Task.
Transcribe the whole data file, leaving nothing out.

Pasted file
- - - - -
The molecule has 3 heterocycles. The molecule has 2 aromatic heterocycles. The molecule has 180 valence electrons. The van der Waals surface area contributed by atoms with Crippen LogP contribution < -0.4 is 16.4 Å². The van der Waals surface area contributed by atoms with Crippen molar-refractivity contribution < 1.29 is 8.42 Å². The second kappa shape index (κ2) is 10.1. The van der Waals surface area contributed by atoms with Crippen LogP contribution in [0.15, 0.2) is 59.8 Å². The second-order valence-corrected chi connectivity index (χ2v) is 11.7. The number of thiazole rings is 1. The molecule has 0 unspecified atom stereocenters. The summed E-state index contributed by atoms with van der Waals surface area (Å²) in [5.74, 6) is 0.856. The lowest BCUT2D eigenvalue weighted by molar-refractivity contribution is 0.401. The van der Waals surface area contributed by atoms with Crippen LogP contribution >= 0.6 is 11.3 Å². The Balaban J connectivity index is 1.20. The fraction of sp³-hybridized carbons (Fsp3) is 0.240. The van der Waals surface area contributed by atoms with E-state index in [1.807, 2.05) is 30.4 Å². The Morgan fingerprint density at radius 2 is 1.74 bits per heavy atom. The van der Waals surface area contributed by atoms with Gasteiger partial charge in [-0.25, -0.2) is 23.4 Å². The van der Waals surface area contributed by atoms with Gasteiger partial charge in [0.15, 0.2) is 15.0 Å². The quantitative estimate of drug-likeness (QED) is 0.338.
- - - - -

The molecule has 3 heterocycles. The molecule has 2 aromatic heterocycles. The molecule has 180 valence electrons. The van der Waals surface area contributed by atoms with Crippen LogP contribution < -0.4 is 16.4 Å². The van der Waals surface area contributed by atoms with Crippen molar-refractivity contribution < 1.29 is 8.42 Å². The second kappa shape index (κ2) is 10.1. The van der Waals surface area contributed by atoms with Crippen LogP contribution in [0.15, 0.2) is 59.8 Å². The second-order valence-corrected chi connectivity index (χ2v) is 11.7. The number of thiazole rings is 1. The molecule has 0 unspecified atom stereocenters. The summed E-state index contributed by atoms with van der Waals surface area (Å²) in [5.74, 6) is 0.856. The lowest BCUT2D eigenvalue weighted by molar-refractivity contribution is 0.401. The van der Waals surface area contributed by atoms with Crippen LogP contribution >= 0.6 is 11.3 Å². The Balaban J connectivity index is 1.20. The fraction of sp³-hybridized carbons (Fsp3) is 0.240. The van der Waals surface area contributed by atoms with E-state index in [1.807, 2.05) is 30.4 Å². The Morgan fingerprint density at radius 2 is 1.74 bits per heavy atom. The van der Waals surface area contributed by atoms with Gasteiger partial charge in [-0.25, -0.2) is 23.4 Å². The van der Waals surface area contributed by atoms with Gasteiger partial charge in [0.15, 0.2) is 15.0 Å². The quantitative estimate of drug-likeness (QED) is 0.338.